Teacher program: Seminar Series

Whitehead Institute’s 2012-2013 Seminar Series for High School Teachers: Neuroscience Now: The Quest for Breakthroughs in the Brain

According to the World Health Organization, nearly 7 million people will die from neurological disorders this year. This high mortality, coupled with an associated global economic and health care burden in the billions of dollars annually, spotlight the urgent need for improved understanding of the brain and the disease processes that affect it.

Through the combination of technological advances and novel approaches to neuroscience research, scientists are increasingly better equipped to answer fundamental questions about how the brain works—and why, all too often, it doesn’t.

Whitehead Institute’s 2012-2013 Lecture Series for High School Teachers, Neuroscience Now: The Quest for Breakthroughs in the Brain, explored the many ways in which today’s brightest scientific minds are unraveling the mysteries of some of our most vexing neurological and neurobehavioral disorders.

Kick-off session: Monday, October 1, 2012

Using zebrafish as a tool for studying brain development disorder

Hazel Sive, Member, Whitehead Institute
[presentation not available]

Monday, November 5, 2012

Using stem cell technology to make neurons for both disease modeling and screening

Clifford J. Woolf, Director, F.M. Kirby Center and Program in Neurobiology,
Children’s Hospital Boston
Professor of Neurology and Neurobiology, Harvard Medical School
[presentation not available]

Monday, December 3, 2012

Yeast models of neurodegenerative diseases

Susan Lindquist, Member, Whitehead Institute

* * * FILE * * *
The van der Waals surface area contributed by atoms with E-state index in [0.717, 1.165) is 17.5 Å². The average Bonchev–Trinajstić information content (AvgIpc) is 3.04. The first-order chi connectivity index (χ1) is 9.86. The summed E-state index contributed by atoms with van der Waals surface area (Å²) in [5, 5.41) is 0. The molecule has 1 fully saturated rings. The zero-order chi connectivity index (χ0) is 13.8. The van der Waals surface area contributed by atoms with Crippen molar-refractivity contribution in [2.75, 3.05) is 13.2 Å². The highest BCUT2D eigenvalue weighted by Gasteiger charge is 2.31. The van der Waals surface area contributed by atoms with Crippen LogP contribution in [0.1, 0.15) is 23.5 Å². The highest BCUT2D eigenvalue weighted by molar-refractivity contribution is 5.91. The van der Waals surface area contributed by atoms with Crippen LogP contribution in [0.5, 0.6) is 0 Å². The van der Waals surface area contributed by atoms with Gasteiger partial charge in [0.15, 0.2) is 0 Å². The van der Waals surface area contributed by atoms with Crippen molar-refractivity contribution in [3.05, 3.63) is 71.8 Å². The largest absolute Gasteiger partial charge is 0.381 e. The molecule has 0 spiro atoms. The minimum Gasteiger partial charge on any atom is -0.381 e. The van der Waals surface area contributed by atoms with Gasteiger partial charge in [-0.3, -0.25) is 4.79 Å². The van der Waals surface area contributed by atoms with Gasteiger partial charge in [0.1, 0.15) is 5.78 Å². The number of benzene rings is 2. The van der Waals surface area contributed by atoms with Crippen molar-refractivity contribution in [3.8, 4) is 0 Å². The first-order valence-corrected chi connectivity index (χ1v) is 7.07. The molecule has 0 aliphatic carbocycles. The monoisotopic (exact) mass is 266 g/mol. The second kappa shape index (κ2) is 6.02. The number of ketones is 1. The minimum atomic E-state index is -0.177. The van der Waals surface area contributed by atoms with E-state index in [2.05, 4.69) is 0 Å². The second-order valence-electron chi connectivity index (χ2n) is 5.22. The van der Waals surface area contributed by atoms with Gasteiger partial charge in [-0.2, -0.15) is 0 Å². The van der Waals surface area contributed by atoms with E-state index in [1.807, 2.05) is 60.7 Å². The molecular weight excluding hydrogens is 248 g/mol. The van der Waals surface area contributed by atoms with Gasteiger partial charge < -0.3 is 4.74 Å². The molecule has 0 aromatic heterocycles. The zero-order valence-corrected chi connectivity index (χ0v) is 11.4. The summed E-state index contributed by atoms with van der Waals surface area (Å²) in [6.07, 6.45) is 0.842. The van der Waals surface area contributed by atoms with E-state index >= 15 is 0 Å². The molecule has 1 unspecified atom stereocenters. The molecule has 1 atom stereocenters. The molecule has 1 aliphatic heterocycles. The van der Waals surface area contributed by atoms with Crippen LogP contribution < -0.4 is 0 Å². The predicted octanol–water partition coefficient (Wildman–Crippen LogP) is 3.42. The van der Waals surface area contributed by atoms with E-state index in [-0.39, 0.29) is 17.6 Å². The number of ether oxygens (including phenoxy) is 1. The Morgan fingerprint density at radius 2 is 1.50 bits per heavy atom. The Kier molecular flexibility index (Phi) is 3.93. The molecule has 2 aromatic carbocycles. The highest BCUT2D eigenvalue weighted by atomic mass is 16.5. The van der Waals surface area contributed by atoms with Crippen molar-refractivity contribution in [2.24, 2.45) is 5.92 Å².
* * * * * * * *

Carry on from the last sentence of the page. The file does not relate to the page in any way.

[presentation pdf, 15MB]

Monday, January 7, 2013

New insights into genetic causes of autism and other childhood brain disorders

Christopher Walsh, Chief, Division of Genetics, Children's Hospital Boston
Bullard Professor of Neurology, Harvard Medical School
[presentation pdf, 4.1MB]

Monday, February 4, 2013

Loosening the Gordian knot: Unraveling Alzheimer Disease biology and Finding Therapeutic Targets using Genetic Approaches

Dr. Lindsay Farrer, Chief of Biomedical Genetics and Professor of Medicine, Neurology, Ophthalmology, Genetics & Genomics, Epidemiology, and Biostatistics at Boston University Schools of Medicine and Public Health
[presentation pdf, 6.4MB]

Monday, March 4, 2013

Neural Imaging

P. Ellen Grant, MD, Founding Director, Fetal-Neonatal Neuroimaging & Developmental Science Center (FNNDSC), Boston Children's Hospital
Associate Professor in Radiology, Harvard Medical School
[presentation not available]

Monday, April 1, 2013

Optogenetics and new molecular tools for manipulating the living brain

Dr. Feng Zhang, Investigator, McGovern Institute and Assistant Professor, Department of Brain and Cognitive Sciences, MIT
[presentation not available]

Monday, MAy 6, 2013

Ischemic Stroke

W. Taylor Kimberly, Associate Director, Mass General Hospital Neuroscience ICU
Assistant Professor, Harvard Medical School
[presentation pdf, 1.1MB]

Monday, June 3, 2013


Andrew W. Lo, Charles E. and Susan T. Harris Professor, Professor of Finance, and the Director of the Laboratory for Financial Engineering at the MIT Sloan School of Management
[presentation pdf, 1.7MB]

Slide of neurons

These neurons arose from induced pluripotent stem cells (iPSCs) that were made from the cells of a patient with Parkinson's diease. A green-stained protein highlights the neurons' structures.  DNA in the neuron's nuclei is stained blue.

Image: Maya Mitalipova/Whitehead Institute

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